Ogilvy has one of the largest digital and social media groups among the top tier multinationals, with more than 100 “digital strategists” in its US operations, and specialists in more than 25 markets around the world, working for clients such as American Express, IBM, and Unilever. It is now building on that foundation with the launch of Ogilvy Media Influence, which will help clients develop content across a variety of platforms (of which digital is only a part) to drive stakeholder engagement. The firm also remains a leader in healthcare, moving beyond pharma—where a sparse pipeline is cause for caution—into other areas, and continuing its market and thought leadership in social marketing, with nine papers accepted by the 2nd World Non-Profit & Social Marketing Conference. Corporate work, meanwhile, accounts for almost a quarter of revenues and has been growing thanks to major clients such as LG and LexisNexis and new additions such as BP and American Express. Other new specialties include sustainability practice OgilvyEarth and a new US-based China practice that will help companies traveling in either direction.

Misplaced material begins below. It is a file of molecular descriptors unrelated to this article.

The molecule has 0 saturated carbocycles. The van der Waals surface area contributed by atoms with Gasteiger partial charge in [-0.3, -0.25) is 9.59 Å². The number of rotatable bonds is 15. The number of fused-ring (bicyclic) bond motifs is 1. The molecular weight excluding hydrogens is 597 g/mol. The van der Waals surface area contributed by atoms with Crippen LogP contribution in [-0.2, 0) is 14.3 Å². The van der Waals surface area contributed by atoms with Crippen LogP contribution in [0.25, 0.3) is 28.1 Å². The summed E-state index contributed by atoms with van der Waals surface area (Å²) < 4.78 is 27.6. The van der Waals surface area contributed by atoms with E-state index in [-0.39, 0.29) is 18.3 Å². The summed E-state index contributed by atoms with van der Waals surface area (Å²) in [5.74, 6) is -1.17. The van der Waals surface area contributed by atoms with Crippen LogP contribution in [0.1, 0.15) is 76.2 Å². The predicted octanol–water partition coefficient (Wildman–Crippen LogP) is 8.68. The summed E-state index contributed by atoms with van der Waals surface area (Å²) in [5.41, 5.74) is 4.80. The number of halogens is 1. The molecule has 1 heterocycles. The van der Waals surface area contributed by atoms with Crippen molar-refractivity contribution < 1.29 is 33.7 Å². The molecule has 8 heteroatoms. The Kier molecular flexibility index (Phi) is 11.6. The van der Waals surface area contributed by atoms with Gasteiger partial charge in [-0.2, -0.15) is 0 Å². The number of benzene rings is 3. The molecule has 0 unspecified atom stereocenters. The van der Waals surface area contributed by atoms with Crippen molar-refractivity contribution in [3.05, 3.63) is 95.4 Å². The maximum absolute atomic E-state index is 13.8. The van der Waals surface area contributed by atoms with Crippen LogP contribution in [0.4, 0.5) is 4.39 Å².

One early personnel move—the transfer of Samantha Allen from Sydney to New York to lead the global consumer practice—created some disruption, with several high-level departures from the existing US consumer team as a result of what Graves admits was a culture clash. The firm also added MS&L healthcare veteran Monique da Silva to lead the health practice; Peter Hirsch, former head of the corporate practice at Porter Novelli, to lead a reputation and risk management group; and former Wall Street Journal and ABC News correspondent Betsy Stark. Other significant additions in 2010 included two executive VPs in the public affairs practice: Brendan Day, formerly with Nancy Pelosi’s office, in DC and Matthew Winokur, most recently of Philip Morris in New York; Alyssa Garnick, previously with Ketchum, as EVP of consumer marketing in New York; and Suzanne Lopez, ex-Thornburg Mortgage and Weber Shandwick, as EVP of corporate in Chicago.
Graves talks about cultivating an atmosphere of “divine discontent,” by which he means never being satisfied with either the culture or the client service standards in the agency. He also talks about “building a company of giants,” an idea very much in the tradition of David Ogilvy, and started last year by inviting some select younger employees to the firm’s leadership meeting in Istanbul and asking them to present some new ideas for improving both the work environment and the work. There has been an increased investment in training too, with Ogilvy’s own professional development twist on WPP’s well-regarded Maestro leadership training and a social media “belt” system that includes on-demand training online. The firm has also stepped up its interoffice transfers, with Allen, another Sydney veteran Josh Levin and Dubai’s Nabil Ashour moving to the US and a half-dozen US execs moving to Europe and Asia.